Public Service no longer neutral: advisors give more than advice
Helen Clark's statement on Morning Report today that Madeleine Setchell should never have been appointed to a public service role because she is the partner of John Key's press secretary may well spell the end of the neutrality of the Public Service and publicity of the escalation of the role of the advisor. To my knowledge, Setchell is the first to be sacked through the work of an advisor.
The Prime Minister said that senior advisor Steve Hurring, who made the call about Ms Setchell getting the Environment Ministry job acted independantly of David Benson Pope, even though she knew that Benson Pope was aware of the issues. Benson Pope said he had nothing to do with the case even after Hugh Logan, chief executive of the Environment Ministry, had personally rung and told him about it.
As Colin James notes politicial advisors speak for the ministers. Hurring was carrying out a task on behalf of the minister for which he had no authority to do. If the minister didn`t know that his advisor was carrying out that task, that is an issue. It means either advisors have too much power or such ministers are not on top of their job. If he did know, he should be sacked for lying and misleading the PM.
My view is that political advisors should stick to policy, not get involved in employment matters. They should be appointed to give advice, not just on their political leanings. Sure they will be looking for jobs after the election. It's well known Hurring was heavily involved in Labour, not just the public sector. He was a former Labour vice-president and a former union official. His partner, incidentally, is Helen Kelly, new head of the CTU. Of course that should means nothing as personal relationships should not have anything to do with being employed as a public servant, but you see the irony when Huring apparently thinks it does if that relationship straddles political divides.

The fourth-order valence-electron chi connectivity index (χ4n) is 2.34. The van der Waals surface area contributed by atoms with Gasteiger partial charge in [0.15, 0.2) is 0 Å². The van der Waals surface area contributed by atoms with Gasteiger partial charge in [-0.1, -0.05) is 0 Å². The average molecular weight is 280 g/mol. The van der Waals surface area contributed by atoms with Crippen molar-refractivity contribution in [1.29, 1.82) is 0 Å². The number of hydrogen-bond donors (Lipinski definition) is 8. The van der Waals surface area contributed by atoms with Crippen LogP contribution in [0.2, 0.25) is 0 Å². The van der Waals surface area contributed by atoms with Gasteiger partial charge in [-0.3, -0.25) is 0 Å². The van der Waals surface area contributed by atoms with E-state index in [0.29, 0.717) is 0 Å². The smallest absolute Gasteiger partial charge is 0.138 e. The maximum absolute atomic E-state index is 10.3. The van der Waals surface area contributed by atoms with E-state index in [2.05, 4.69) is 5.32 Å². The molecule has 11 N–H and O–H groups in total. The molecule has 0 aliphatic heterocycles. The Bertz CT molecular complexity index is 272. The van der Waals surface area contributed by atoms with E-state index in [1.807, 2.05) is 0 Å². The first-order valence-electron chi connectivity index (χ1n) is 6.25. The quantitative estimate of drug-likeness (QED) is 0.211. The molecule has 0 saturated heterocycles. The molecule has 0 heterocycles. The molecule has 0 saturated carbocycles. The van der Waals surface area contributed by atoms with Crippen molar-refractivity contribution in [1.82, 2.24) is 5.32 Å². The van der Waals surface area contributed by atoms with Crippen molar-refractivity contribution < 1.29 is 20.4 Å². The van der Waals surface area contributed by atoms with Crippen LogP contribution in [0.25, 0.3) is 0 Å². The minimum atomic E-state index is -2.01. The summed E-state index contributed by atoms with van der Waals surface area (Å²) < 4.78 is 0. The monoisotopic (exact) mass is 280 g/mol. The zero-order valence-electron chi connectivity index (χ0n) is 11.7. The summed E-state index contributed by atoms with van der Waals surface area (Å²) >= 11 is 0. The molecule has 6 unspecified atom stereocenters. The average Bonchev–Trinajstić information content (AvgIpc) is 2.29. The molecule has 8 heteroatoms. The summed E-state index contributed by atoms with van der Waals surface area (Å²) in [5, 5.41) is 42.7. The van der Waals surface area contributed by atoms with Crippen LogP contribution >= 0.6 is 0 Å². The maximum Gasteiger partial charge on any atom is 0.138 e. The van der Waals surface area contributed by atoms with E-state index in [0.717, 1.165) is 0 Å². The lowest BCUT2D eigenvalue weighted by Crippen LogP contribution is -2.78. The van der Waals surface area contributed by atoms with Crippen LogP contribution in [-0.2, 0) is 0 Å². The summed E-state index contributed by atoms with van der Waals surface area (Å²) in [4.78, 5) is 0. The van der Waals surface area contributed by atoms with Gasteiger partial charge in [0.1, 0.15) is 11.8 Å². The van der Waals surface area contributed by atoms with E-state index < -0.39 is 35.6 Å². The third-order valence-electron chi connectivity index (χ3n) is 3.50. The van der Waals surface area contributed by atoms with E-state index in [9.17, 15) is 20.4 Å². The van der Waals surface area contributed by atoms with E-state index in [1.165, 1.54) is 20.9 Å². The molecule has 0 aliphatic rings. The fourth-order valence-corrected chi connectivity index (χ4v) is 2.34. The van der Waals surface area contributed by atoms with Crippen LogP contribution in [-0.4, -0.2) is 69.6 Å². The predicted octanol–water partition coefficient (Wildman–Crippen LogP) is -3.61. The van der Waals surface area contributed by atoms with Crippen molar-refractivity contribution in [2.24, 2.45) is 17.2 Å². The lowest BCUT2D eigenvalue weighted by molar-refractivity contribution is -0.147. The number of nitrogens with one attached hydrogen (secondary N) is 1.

Advisors have no legal authority to give advice to the bureaucratic executive. Advisors give advice to - and sometimes make decisions on behalf of - their minister. Actually, according to their code of conduct, that advice has to be impartial but in reality it never is and everyone knows that.
Advisors have no right to make decisions on initiating the removal of public servants. That sort of "dictatorship of officials" should have no place in New Zealand and Helen Clark, who as Minister responsible for the appointment of advisors through Ministerial Services, should start being responsible.
Trouble is, being responsible is not a core Labour value.